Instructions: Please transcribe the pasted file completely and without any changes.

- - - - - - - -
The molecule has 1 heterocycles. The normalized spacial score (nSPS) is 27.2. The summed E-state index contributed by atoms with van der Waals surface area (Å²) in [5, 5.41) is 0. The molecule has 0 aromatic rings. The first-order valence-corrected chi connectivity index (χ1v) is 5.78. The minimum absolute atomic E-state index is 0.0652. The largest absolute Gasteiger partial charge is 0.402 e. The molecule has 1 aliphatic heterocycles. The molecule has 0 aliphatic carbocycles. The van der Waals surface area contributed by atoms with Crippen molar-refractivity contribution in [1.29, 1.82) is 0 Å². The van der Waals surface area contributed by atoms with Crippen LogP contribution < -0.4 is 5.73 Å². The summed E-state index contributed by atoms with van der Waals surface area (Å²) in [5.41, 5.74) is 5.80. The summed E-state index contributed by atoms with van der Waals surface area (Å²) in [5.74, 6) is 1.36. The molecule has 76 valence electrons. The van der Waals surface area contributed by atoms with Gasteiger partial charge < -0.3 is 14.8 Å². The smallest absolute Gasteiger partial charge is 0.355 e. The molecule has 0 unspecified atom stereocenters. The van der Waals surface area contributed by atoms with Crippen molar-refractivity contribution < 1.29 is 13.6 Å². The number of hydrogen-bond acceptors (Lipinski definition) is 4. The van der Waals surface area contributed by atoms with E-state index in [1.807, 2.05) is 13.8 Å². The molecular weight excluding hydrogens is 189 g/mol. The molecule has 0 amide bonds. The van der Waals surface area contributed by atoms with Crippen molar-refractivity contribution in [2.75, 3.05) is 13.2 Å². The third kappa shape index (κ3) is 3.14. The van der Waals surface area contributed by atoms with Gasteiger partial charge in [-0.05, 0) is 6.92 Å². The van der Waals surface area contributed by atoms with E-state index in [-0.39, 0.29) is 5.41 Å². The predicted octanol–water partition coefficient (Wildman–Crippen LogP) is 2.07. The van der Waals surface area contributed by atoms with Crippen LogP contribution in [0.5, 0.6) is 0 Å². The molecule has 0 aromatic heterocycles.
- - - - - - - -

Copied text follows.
The molecule has 1 heterocycles. The normalized spacial score (nSPS) is 27.2. The summed E-state index contributed by atoms with van der Waals surface area (Å²) in [5, 5.41) is 0. The molecule has 0 aromatic rings. The first-order valence-corrected chi connectivity index (χ1v) is 5.78. The minimum absolute atomic E-state index is 0.0652. The largest absolute Gasteiger partial charge is 0.402 e. The molecule has 1 aliphatic heterocycles. The molecule has 0 aliphatic carbocycles. The van der Waals surface area contributed by atoms with Crippen molar-refractivity contribution in [1.29, 1.82) is 0 Å². The van der Waals surface area contributed by atoms with Crippen LogP contribution < -0.4 is 5.73 Å². The summed E-state index contributed by atoms with van der Waals surface area (Å²) in [5.41, 5.74) is 5.80. The summed E-state index contributed by atoms with van der Waals surface area (Å²) in [5.74, 6) is 1.36. The molecule has 76 valence electrons. The van der Waals surface area contributed by atoms with Gasteiger partial charge < -0.3 is 14.8 Å². The smallest absolute Gasteiger partial charge is 0.355 e. The molecule has 0 unspecified atom stereocenters. The van der Waals surface area contributed by atoms with Crippen molar-refractivity contribution < 1.29 is 13.6 Å². The number of hydrogen-bond acceptors (Lipinski definition) is 4. The van der Waals surface area contributed by atoms with E-state index in [1.807, 2.05) is 13.8 Å². The molecular weight excluding hydrogens is 189 g/mol. The molecule has 0 amide bonds. The van der Waals surface area contributed by atoms with Crippen molar-refractivity contribution in [2.75, 3.05) is 13.2 Å². The third kappa shape index (κ3) is 3.14. The van der Waals surface area contributed by atoms with Gasteiger partial charge in [-0.05, 0) is 6.92 Å². The van der Waals surface area contributed by atoms with E-state index in [-0.39, 0.29) is 5.41 Å². The predicted octanol–water partition coefficient (Wildman–Crippen LogP) is 2.07. The van der Waals surface area contributed by atoms with Crippen LogP contribution in [0.5, 0.6) is 0 Å². The molecule has 0 aromatic heterocycles.